The method is super simple. Just mix up the marinade ingredients in a zip-top plastic bag and add the chicken. Refrigerate for a few hours to overnight if you have the time. In a hurry? Even an hour will do, or thirty minutes will impart lots of flavor(I won’t tell). Try to take it out of the fridge about an hour before cooking for better results. The secrets to good flavor in marinated chicken lie in the right acid to oil ratio and tasty seasonings to add interest. In this recipe, I used balsamic vinegar but I also love lemon juice and apple cider vinegar. To add depth of flavor I added dijon mustard and fresh rosemary. Feel free to experiment with the herbs!
I just had a realization that I’ll share with you: I say my recipes are versatile(because they are), and I find myself including ideas for variation in every post. I think the truth is that I don’t have that many original thoughts so I always take one thing and play off it to make another. In many ways I epitomize the home cook because I often improvise with what I have on hand. I get the feeling lots of you do too so my cooking style will make sense to you. In other words, I’m really banking on that being folksy and relatable.
Cooking Your Chicken
We like to grill our chicken strips for about five minutes per side on medium high heat. Here in the Seattle area it’s easy to grill year round. If that’s not the case where you live or you don’t feel like grilling, you can also cook it in a cast iron skillet, on a grill pan, or under the broiler. Also bear in mind that the cooking times I give are for tenderloins and you will need to cook yours longer if it’s a bigger cut. I don’t know why overcooked chicken is such an epidemic but it is. You want to pull it off the grill around 160 degrees internal temp and it will be nice and juicy. Experience tells. Your family will like protein a lot more, including the leaner cuts, if you don’t overcook it!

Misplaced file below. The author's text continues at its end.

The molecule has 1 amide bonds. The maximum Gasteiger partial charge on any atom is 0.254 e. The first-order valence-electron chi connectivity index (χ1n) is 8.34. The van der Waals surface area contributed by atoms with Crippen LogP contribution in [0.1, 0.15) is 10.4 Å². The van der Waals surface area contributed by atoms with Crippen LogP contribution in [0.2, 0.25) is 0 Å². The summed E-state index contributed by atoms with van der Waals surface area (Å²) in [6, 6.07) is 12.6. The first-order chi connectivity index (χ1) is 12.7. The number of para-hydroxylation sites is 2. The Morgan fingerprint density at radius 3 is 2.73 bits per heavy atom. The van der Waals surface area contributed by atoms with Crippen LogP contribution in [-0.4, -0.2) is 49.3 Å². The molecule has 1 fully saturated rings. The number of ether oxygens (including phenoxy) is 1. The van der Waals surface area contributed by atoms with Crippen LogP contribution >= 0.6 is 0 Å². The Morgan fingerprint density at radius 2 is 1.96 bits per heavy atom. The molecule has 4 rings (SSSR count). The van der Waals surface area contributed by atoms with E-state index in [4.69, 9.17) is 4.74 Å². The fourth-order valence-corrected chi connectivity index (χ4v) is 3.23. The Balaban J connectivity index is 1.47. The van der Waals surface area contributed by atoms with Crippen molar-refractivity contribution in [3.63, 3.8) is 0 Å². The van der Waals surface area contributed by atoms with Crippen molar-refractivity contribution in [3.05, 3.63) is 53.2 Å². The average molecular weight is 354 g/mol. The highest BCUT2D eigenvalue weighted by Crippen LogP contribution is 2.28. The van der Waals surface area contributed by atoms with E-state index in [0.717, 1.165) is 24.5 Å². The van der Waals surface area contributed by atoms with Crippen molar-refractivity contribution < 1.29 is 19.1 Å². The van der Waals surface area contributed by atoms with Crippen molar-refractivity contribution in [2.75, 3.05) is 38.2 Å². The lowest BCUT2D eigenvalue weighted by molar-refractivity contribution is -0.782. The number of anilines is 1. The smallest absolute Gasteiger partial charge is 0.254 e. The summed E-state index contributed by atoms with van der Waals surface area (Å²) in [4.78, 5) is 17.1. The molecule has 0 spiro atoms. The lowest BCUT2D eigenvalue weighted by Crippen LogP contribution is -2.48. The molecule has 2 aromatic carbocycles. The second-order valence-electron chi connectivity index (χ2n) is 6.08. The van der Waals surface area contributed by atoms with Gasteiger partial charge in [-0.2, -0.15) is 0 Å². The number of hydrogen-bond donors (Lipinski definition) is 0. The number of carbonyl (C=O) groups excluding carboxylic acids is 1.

And that’s it! Yummy!
Balsamic Marinated Chicken
Juicy and bursting with flavor, this go-to marinated chicken is great for any night of the week.
- 1/2 cup balsamic vinegar
- 1 cup extra virgin olive oil
- 3 tbsp dijon mustard
- 2 cloves garlic, minced
- 1 tbsp. fresh rosemary, minced
- 1 tsp. salt
- 1/2 tsp. pepper
- 1 1/2 lbs. chicken tenderloins or other boneless chicken of choice
Mix the marinade ingredients(everything but the chicken) with a whisk in a plastic zip-top bag.
Add the chicken and marinate at least one hour or up to overnight.
Remove the chicken from the refrigerator one hour before cooking.
Prepare a grill to medium-high heat. Grill the chicken about 5 minutes per side or until done, but still juicy. If you use a meat thermometer, remove the chicken at 160 degrees and let it rest 5-10 minutes before serving.